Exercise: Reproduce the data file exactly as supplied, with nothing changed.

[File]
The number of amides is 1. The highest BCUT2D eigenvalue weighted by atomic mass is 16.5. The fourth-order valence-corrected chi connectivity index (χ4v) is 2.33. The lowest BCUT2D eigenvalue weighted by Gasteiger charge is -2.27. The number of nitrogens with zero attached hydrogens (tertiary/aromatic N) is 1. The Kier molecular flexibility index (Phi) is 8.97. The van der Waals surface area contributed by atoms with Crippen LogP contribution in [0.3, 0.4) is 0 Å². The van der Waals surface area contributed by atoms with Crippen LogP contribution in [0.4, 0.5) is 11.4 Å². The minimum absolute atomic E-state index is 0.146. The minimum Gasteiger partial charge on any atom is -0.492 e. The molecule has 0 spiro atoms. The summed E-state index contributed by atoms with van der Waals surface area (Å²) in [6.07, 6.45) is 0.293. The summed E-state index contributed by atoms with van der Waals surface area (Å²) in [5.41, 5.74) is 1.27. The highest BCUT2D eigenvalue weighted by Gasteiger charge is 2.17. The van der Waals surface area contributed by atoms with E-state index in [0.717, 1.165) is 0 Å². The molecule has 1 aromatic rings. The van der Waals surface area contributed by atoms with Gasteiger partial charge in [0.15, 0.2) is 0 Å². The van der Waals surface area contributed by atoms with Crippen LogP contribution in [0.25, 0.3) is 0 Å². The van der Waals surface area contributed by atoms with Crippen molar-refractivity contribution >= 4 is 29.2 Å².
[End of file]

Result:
The number of amides is 1. The highest BCUT2D eigenvalue weighted by atomic mass is 16.5. The fourth-order valence-corrected chi connectivity index (χ4v) is 2.33. The lowest BCUT2D eigenvalue weighted by Gasteiger charge is -2.27. The number of nitrogens with zero attached hydrogens (tertiary/aromatic N) is 1. The Kier molecular flexibility index (Phi) is 8.97. The van der Waals surface area contributed by atoms with Crippen LogP contribution in [0.3, 0.4) is 0 Å². The van der Waals surface area contributed by atoms with Crippen LogP contribution in [0.4, 0.5) is 11.4 Å². The minimum absolute atomic E-state index is 0.146. The minimum Gasteiger partial charge on any atom is -0.492 e. The molecule has 0 spiro atoms. The summed E-state index contributed by atoms with van der Waals surface area (Å²) in [6.07, 6.45) is 0.293. The summed E-state index contributed by atoms with van der Waals surface area (Å²) in [5.41, 5.74) is 1.27. The highest BCUT2D eigenvalue weighted by Gasteiger charge is 2.17. The van der Waals surface area contributed by atoms with E-state index in [0.717, 1.165) is 0 Å². The molecule has 1 aromatic rings. The van der Waals surface area contributed by atoms with Gasteiger partial charge in [0.15, 0.2) is 0 Å². The van der Waals surface area contributed by atoms with Crippen LogP contribution in [0.25, 0.3) is 0 Å². The van der Waals surface area contributed by atoms with Crippen molar-refractivity contribution >= 4 is 29.2 Å².